As the ‘80s brought the advent of the home studio, Rosalinde set herself up with a wall of synthesizers and recorded scores of demos.
During this time she also produced and arranged for other artists, as well as continuing to work in clubs, concert halls, cafes, cabarets, cruise ships and more piano bars than she would care to count.
Her repertoire of standards was also well utilized as she spent years performing for audiences in hospitals and nursing homes.
As a crossover artist, Rosalinde found niches in New York jazz clubs as well as the Jazz Vespers series at St. Peter’s Citicorp Center. She performed in “Women in Jazz” festivals, the New York Daily News Summer Concert series and “First Night.”
Rosalinde’s son was born in 1991. Her musical career detoured as she raised Joe as a single parent. Combining her crossover talents, she taught piano, conducted children’s art salons, recording sessions, writing workshops, after-school musical theatre programs in the NYC public school system as well as participating in the Mentors and Protégés series under the auspices of WQXR and the New York Philharmonic Young Composer Series.
Rosalinde later joined the BMI-Lehman Engel Music Theater Workshop, where she wrote music and lyrics for an off-Broadway show, which is now being developed for a film musical.
She also returned to performing, this time bringing her songs into local gospel churches with some of the finest choirs in the NY community. From 2006-2012 she sang in the gospel choir of a well-known televangelist ministry. During this time she also created a music video, working off her gospel edge with a fresh young rapper.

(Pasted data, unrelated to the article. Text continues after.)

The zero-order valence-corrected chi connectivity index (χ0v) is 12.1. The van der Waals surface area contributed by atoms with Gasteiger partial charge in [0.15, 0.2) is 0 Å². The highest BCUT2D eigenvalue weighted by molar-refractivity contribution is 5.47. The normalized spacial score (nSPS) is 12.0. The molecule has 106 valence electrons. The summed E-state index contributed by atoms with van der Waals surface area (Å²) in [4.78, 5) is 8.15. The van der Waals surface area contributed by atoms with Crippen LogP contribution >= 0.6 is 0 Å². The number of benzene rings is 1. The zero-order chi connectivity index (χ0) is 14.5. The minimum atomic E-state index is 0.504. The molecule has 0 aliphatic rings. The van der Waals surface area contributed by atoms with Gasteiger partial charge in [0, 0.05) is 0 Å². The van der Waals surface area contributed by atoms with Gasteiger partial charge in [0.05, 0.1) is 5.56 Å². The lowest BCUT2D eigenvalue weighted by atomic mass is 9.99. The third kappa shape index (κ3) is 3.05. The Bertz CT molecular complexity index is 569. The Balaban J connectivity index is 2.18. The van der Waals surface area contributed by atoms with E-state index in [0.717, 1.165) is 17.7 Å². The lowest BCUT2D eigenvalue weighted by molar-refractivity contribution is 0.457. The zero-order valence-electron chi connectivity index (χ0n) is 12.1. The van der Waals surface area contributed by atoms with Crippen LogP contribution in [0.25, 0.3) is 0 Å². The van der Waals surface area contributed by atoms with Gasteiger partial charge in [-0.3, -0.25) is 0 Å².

Rosalinde is also a writer/illustrator. Chronicling her son’s journey as well as those of the many kids she worked with over the years, those “parables” launched a number of children's books. Among them is JULIA MORPHS—the story of an elephant struggling with body image and self-acceptance, published by Youthlight, Inc.
JULIA MORPHS is the receipient of a Mom’s Choice Award and is endorsed by ABT star Misty Copeland as well as the International Baccalaureate. In addition to writing and illustrating, Rosalinde is also a commissioned muralist, having created several installations for The Reebok Club.
In 2014 Rosalinde debuted her solo show, DRAMA OF THE GIFTED GROWNUP, a culmination of her music, art and writings. Rosalinde performs the piece as a narrative, interlaced with excerpts of 19 songs from her vast catalog.
The set is a montage of her cartoons and illustrations. Over the past several years she has performed the show in NYC and St. Louis. DRAMA OF THE GIFTED GROWNUP was featured at the New York Theatre Festival Summerfest 2017 and toured in the Pacific Northwest in March 2018. The piece is now being developed for the small screen as a film.
Most recently, Rosalinde produced a talking book version of the first installment of her story, CHRISTOPHER CRANE. The video is available on YouTube. Ten percent of profits from all things Christopher Crane are going to Habitat for Humanity.